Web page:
Development and application of a next-generation-sequencing (NGS) approach to detect known and novel gene defects underlying retinal diseases
Orphanet Journal of Rare Diseases volume 7, Article number: 8 (2012)
Inherited retinal disorders are clinically and genetically heterogeneous with more than 150 gene defects accounting for the diversity of disease phenotypes. So far, mutation detection was mainly performed by APEX technology and direct Sanger sequencing of known genes. However, these methods are time consuming, expensive and unable to provide a result if the patient carries a new gene mutation. In addition, multiplicity of phenotypes associated with the same gene defect may be overlooked.
To overcome these challenges, we designed an exon sequencing array to target 254 known and candidate genes using Agilent capture. Subsequently, 20 DNA samples from 17 different families, including four patients with known mutations were sequenced using Illumina Genome Analyzer IIx next-generation-sequencing (NGS) platform. Different filtering approaches were applied to identify the genetic defect. The most likely disease causing variants were analyzed by Sanger sequencing. Co-segregation and sequencing analysis of control samples validated the pathogenicity of the observed variants.
The phenotype of the patients included retinitis pigmentosa, congenital stationary night blindness, Best disease, early-onset cone dystrophy and Stargardt disease. In three of four control samples with known genotypes NGS detected the expected mutations. Three known and five novel mutations were identified in NR2E3, PRPF3, EYS, PRPF8, CRB1, TRPM1 and CACNA1F. One of the control samples with a known genotype belongs to a family with two clinical phenotypes (Best and CSNB), where a novel mutation was identified for CSNB. In six families the disease associated mutations were not found, indicating that novel gene defects remain to be identified.
In summary, this unbiased and time-efficient NGS approach allowed mutation detection in 75% of control cases and in 57% of test cases. Furthermore, it has the possibility of associating known gene defects with novel phenotypes and mode of inheritance.
Inherited retinal disorders affect approximately 1 in 2000 individuals worldwide . Symptoms and associated phenotypes are variable. In some groups the disease can be mild and stationary such as in congenital stationary night blindness (CSNB) or achromatopsia (ACHM), whereas other disorders are progressive leading to severe visual impairment such as in rod-cone dystrophies, also known as retinitis pigmentosa (RP) or cone and cone-rod dystrophies. The heterogeneity of these diseases is reflected in the number of underlying gene defects. To date more than 150 genes have been implicated in different forms of retinal disorders http://www.sph.uth.tmc.edu/Retnet/home.htm and yet in a significant proportion of patients the disease causing mutation could not be identified, suggesting additional novel genes that remain to be discovered. Furthermore, recent studies have outlined that distinct phenotypes can be related to the dysfunction of the same gene [2–4]. Furthermore, there may be additional phenotype-genotype associations that are still not recognized. The state-of-the-art phenotypic characterization including precise family history and functional as well as structural assessment (i.e. routine ophthalmic examination, perimetry, color vision, full field and multifocal electroretinography (ERG), fundus autofluorescence (FAF) imaging and optical coherence tomography (OCT)) allows targeted mutation analysis for some disorders. However, in most cases of inherited retinal diseases, similar phenotypic features can be due to a large number of different gene defects.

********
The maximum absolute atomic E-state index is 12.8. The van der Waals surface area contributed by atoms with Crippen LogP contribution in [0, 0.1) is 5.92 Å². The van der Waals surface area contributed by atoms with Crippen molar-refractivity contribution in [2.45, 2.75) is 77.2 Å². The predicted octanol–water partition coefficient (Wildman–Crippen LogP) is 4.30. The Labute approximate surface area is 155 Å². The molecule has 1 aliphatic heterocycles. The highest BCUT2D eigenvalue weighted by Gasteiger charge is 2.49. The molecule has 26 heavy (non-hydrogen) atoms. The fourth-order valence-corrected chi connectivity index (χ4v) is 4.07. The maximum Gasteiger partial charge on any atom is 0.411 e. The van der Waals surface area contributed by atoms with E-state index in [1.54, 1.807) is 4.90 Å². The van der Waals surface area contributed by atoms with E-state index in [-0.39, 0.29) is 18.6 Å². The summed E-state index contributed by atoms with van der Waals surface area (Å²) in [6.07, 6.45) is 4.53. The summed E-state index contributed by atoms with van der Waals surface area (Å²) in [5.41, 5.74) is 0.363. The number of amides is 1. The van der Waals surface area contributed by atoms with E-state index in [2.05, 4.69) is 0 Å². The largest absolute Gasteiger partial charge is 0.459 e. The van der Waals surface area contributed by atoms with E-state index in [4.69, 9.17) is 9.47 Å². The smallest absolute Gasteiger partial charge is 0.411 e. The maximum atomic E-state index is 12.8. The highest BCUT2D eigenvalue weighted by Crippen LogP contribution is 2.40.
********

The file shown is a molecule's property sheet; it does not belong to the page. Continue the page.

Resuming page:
Various methods can be used for the identification of the corresponding genetic defect. All these methods have advantages and disadvantages. Sanger sequencing is still the gold-standard in determining the gene defect, but due to the heterogeneity of the disorders it is time consuming and expensive to screen all known genes. Mutation detection by commercially available APEX genotyping microarrays (ASPER Ophthalmics, Estonia) [5, 6] allows the detection of only known mutations. In addition, a separate microarray has been designed for each inheritance pattern, which tends to escalate the costs especially in simplex cases, for which inheritance pattern cannot be predetermined. Indirect methods with single nucleotide polymorphism (SNP) microarrays for linkage and homozygosity mapping are also powerful tools, which has proven its reliability in identifying novel and known gene defects [7–12]. However, in case of homozygosity mapping the method can only be applied to consanguineous families or inbred populations. To overcome these challenges, we designed a custom sequencing array in collaboration with a company (IntegraGen, Evry, France) to target all exons and part of flanking sequences for 254 known and candidate retinal genes. This array was subsequently applied through NGS to a cohort of 20 patients from 17 families with different inheritance pattern and clinical diagnosis including RP, CSNB, Best disease, early-onset cone dystrophy and Stargardt disease.